Extracts from Treats in Translation

Amita Ray (Translator)


Extract from Rabindranath Tagore’s short story “POSTMASTER”


         The postmaster with a sigh picked up his belongings, a carpet bag and an umbrella. Then hauling suitcase painted beautifully in blue and white on the head of a porter he slowly advanced towards the river bank where his boat was waiting.

            He boarded the boat and set sail. The river was in spate like tears welling up from the earth to the brink. Looking at the rippling expanse of the water he felt a deep pain in his heart; the pitiful face of a village girl conveyed a universal grief poignantly, hitherto unpronounced. At a vulnerable moment he thought of returning to the village and take that forsaken orphan along with him to his own house. But the boat had set sail and it was now drifting in the swift current of the monsoon river. They had left the village behind and the burning ghat by the river side was now in sight. To a traveler on the river in listless state of mind an epiphany struck—that life was full of such separation, bereavement; there is no point in returning. In this wide world no one belongs another.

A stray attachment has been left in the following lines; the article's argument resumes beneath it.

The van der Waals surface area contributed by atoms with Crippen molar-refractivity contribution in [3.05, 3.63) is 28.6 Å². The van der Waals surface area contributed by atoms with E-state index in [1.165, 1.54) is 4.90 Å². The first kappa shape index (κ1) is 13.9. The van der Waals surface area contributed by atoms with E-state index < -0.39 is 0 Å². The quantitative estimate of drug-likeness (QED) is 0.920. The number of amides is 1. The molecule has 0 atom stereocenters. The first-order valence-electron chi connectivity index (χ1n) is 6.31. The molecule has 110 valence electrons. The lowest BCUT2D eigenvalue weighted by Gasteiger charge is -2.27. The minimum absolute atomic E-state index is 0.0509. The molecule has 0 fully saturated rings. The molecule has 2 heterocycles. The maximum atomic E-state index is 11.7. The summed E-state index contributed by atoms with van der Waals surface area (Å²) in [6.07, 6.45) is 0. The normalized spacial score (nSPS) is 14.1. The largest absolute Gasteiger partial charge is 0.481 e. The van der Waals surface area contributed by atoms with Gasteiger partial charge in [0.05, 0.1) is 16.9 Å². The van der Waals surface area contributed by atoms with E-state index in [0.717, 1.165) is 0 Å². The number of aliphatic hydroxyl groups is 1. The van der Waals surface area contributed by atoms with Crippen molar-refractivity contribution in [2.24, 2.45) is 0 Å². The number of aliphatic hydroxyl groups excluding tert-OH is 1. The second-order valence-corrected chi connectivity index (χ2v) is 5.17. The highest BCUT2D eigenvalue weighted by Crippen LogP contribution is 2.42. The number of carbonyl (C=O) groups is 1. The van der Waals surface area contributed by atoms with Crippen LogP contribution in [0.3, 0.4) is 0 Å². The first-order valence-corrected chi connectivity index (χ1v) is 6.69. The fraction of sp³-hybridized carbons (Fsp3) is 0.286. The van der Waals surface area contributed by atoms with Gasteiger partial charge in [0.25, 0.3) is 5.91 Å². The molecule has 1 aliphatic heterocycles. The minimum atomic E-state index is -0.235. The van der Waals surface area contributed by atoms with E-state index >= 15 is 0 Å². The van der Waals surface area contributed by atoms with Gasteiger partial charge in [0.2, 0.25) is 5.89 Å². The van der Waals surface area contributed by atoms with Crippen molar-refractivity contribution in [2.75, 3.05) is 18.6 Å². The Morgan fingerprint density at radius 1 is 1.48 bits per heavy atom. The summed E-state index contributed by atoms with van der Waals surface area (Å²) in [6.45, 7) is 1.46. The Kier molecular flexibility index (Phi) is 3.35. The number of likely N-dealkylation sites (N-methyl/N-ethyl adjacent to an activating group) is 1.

But in the grief stricken innocent mind of Ratan there were no such revelation. Crying bitterly she loitered round the post office probably in faint hope of Dadababu’s return to take her along. To her it was such a precious bond which she could ill afford to sever. Alas how foolish the human heart is! It can’t free itself from delusion as the dictate of logic is not quick to act. The heart foolishly embraces false hopes and finally when hope flees leaving one in lurch by gnawing at the very existence, it becomes conscious of its folly only to again willfully long for another such deception.